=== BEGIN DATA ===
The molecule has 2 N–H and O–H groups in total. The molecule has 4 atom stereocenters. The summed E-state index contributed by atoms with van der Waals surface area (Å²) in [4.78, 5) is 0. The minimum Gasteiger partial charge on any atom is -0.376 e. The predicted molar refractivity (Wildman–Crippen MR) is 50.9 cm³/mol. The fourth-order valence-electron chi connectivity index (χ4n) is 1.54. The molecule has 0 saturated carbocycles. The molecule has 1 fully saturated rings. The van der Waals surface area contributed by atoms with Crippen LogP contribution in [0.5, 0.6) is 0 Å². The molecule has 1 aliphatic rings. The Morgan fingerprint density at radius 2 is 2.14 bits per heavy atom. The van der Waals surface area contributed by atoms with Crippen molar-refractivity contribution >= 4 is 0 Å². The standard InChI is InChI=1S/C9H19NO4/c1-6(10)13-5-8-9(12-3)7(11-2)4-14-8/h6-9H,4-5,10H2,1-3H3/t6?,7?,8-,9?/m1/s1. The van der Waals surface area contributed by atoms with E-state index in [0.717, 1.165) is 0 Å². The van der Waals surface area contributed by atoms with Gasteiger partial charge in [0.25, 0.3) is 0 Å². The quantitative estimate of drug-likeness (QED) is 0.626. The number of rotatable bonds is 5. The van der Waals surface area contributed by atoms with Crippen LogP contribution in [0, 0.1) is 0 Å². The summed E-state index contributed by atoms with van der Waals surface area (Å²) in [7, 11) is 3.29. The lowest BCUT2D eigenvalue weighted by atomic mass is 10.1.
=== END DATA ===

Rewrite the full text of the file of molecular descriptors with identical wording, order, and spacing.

The molecule has 2 N–H and O–H groups in total. The molecule has 4 atom stereocenters. The summed E-state index contributed by atoms with van der Waals surface area (Å²) in [4.78, 5) is 0. The minimum Gasteiger partial charge on any atom is -0.376 e. The predicted molar refractivity (Wildman–Crippen MR) is 50.9 cm³/mol. The fourth-order valence-electron chi connectivity index (χ4n) is 1.54. The molecule has 0 saturated carbocycles. The molecule has 1 fully saturated rings. The van der Waals surface area contributed by atoms with Crippen LogP contribution in [0.5, 0.6) is 0 Å². The molecule has 1 aliphatic rings. The Morgan fingerprint density at radius 2 is 2.14 bits per heavy atom. The van der Waals surface area contributed by atoms with Crippen molar-refractivity contribution >= 4 is 0 Å². The standard InChI is InChI=1S/C9H19NO4/c1-6(10)13-5-8-9(12-3)7(11-2)4-14-8/h6-9H,4-5,10H2,1-3H3/t6?,7?,8-,9?/m1/s1. The van der Waals surface area contributed by atoms with E-state index in [0.717, 1.165) is 0 Å². The van der Waals surface area contributed by atoms with Gasteiger partial charge in [0.25, 0.3) is 0 Å². The quantitative estimate of drug-likeness (QED) is 0.626. The number of rotatable bonds is 5. The van der Waals surface area contributed by atoms with Crippen LogP contribution in [0, 0.1) is 0 Å². The summed E-state index contributed by atoms with van der Waals surface area (Å²) in [7, 11) is 3.29. The lowest BCUT2D eigenvalue weighted by atomic mass is 10.1.